Suddenly the air has gone from sticky to crisp, leaves are falling, and I am craving hot chocolate. It’s fall, the time of year that I’m convinced that it’s nicer to live in DC than most anywhere else. Something about this weather and slanted sunlight make all the brick houses with their roof spires feel even more picturesque than usual.

To top it all off, I have found myself with quite the social calendar in the coming months. It kicked off in a glorious way this weekend. On Friday night, a group of Mark’s and mine’s friends spontaneously went “glamping” – glamorous camping – and rented a yurt in the Shenandoah valley. (You know it’s glamping when someone brings their espresso machine.) We stayed up late drinking wine by the fire pit and eating smores, and somehow managed to wake up early to hike Old Rag Old Rag Mountain.

In the words of the National Park Service, “Old Rag is Shenandoah’s most popular and most dangerous hike…The number of search and rescue missions each year attests to its danger. There’s no doubt that the scramble is great fun and the views are spectacular. A day on Old Rag is one of Shenandoah’s premier experiences.”

It was indeed great fun, and fear not, our troupe needed no emergency rescue, although those rock scrambles were no joke. Contortion was needed in several spots, and I did wimp out and ask my tallest mountain man friend to hold onto me as I jumped from rock to rock a few times since I’m scared of heights. The views were spectacular as promised.

We went for pizza and beer afterward, and at that moment no food or drink could have tasted better. I still feel physically exhausted a day later, and I’m not in bad shape!

The drive and to and from Shenandoah was also lovely. I like to complain about how much more beautiful the West Coast is than the East Coast, but the Blue Ridge Mountains and their surrounding rolling hills are really beautiful. I can’t wait to return.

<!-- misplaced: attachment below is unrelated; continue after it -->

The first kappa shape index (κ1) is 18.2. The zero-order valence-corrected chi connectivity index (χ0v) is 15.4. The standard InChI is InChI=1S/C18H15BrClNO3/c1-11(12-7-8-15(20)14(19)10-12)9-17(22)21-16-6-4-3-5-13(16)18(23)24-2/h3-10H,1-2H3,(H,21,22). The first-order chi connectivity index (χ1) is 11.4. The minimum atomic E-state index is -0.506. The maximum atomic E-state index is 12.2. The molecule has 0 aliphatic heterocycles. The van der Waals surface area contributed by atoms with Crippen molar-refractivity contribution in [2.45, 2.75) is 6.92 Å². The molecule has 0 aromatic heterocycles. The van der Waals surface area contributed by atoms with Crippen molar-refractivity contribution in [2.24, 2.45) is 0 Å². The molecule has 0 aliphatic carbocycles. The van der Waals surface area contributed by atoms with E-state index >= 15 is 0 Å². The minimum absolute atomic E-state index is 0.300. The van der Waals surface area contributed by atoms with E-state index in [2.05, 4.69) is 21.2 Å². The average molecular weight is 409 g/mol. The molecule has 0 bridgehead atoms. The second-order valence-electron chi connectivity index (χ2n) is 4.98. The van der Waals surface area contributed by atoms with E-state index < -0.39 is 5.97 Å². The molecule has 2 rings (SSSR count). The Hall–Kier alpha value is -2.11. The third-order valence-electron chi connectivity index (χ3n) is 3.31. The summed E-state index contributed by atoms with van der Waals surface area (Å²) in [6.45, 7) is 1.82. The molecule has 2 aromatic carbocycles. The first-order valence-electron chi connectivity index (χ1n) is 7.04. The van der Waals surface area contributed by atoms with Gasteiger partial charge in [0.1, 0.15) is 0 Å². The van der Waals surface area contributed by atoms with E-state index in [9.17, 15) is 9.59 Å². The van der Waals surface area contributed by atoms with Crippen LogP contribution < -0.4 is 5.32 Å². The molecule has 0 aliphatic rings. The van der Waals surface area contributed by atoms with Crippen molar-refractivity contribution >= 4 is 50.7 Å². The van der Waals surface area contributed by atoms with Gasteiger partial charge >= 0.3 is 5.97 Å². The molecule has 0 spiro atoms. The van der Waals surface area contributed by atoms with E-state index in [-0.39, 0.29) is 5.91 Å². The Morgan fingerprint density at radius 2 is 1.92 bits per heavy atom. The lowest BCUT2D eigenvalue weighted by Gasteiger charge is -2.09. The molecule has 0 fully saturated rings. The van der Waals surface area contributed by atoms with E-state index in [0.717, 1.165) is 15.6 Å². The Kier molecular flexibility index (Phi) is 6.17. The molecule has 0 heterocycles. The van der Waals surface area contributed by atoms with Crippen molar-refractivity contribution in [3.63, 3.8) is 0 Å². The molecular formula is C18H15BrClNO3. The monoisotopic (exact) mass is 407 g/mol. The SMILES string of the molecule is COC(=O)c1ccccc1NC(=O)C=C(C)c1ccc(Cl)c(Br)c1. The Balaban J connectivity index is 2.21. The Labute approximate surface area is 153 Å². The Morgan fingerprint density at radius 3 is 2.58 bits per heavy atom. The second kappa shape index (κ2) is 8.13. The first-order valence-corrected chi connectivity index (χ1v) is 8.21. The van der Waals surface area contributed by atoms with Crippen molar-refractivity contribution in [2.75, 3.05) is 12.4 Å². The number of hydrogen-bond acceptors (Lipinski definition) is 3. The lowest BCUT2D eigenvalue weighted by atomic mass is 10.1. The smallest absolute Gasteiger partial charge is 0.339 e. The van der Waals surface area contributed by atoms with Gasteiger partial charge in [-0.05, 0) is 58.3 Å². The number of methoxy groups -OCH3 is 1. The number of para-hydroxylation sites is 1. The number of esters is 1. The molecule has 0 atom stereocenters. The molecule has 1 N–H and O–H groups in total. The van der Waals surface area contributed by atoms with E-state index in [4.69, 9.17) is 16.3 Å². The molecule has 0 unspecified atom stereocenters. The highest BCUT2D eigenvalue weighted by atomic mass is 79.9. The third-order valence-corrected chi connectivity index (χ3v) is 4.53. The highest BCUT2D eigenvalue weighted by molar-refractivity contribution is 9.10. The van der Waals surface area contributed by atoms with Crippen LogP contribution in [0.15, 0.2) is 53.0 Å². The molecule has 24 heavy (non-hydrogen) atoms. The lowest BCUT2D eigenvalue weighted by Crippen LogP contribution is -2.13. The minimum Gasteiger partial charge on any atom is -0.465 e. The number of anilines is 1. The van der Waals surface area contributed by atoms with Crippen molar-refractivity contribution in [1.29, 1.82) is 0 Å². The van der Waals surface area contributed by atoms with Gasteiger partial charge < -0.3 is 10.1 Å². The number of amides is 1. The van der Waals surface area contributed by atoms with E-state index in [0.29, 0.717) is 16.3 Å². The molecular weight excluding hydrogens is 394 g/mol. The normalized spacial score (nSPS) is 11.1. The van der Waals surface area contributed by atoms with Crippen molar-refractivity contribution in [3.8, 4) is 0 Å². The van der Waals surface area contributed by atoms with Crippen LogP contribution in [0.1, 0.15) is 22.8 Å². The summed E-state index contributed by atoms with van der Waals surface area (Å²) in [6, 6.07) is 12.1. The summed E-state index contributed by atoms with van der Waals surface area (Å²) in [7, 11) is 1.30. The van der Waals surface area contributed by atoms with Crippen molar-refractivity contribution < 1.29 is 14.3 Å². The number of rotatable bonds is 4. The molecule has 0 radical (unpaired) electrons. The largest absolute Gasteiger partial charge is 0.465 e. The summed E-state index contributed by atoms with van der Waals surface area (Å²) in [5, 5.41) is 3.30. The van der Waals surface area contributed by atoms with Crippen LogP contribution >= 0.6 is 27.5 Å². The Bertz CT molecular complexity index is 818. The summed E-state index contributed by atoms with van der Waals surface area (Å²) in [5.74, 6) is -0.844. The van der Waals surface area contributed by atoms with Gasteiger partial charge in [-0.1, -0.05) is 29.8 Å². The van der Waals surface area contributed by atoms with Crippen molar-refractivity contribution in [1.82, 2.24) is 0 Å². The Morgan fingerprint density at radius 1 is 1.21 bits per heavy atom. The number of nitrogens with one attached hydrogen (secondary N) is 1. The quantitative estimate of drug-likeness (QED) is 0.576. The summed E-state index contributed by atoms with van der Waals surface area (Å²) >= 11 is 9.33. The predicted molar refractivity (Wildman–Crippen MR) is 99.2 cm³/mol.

Oddly enough, I will not have to wait long. Ages ago Mark and I made plans to go to the same area for the upcoming holiday weekend. I was a little worried when we agreed to the group trip that it would feel silly to go back so soon, but we had such a nice time this go-around that neither of us particularly mind heading straight back.

Huzzah, fall!

(Unfortunately I forgot my phone and camera, so pictures of the Shenandoah Valley will have to wait. Instead, all I can offer is a shot from this morning’s farmer’s market.)




It is snowing outside, and I am drinking hot tea while snuggled under a blanket on my couch and listening to jazz music. This morning I went on a run. My tummy is full of popovers and Oregon berry jam. I feel at peace. I do not particularly feel like writing a blog post. However, if I put off writing a blog post until tomorrow, I can’t imagine it happening at all. Tomorrow I will be drowsy from staying out until who knows when tango dancing, I have a visit to a potential new apartment (trying not to get my hopes up, I’m worried I’ll fall in love with it and not get it,) and I’m going to a Teach-In on Civil Liberties at the renowned DC bookstore Politics and Prose.

So, a blog post. Our trip to Argentina was amazing, it was beautiful, and it was needed. Highlights included eating many tasty things, hiking through outrageously amazing scenery, and long days warm weather, maybe in that order. I feel absurdly lucky to have been able to return to one of my favorite places in the world, and to share it with my mother. I wish I could do it all over again, although perhaps not the missed airplane connection (sorry, Papa)!

Pictures with some commentary are below.

First off, breakfast:


Next, the Perito Moreno glacier:


Ice cave under the glacier: dsc_0533

While we spent most of our time in the mountains, a lot of Patagonia is flat, dry steppe. That bright blue lake you see below is fed by glaciers, hence the amazing color.   dsc_0554

Some mountain pictures:


The area around the Estancia where we stayed looked like this:


Finally, baby cows: dsc_0746

It was a little tough to come back to real life, especially to flat, mountain-less DC. West Coast, someday I will return!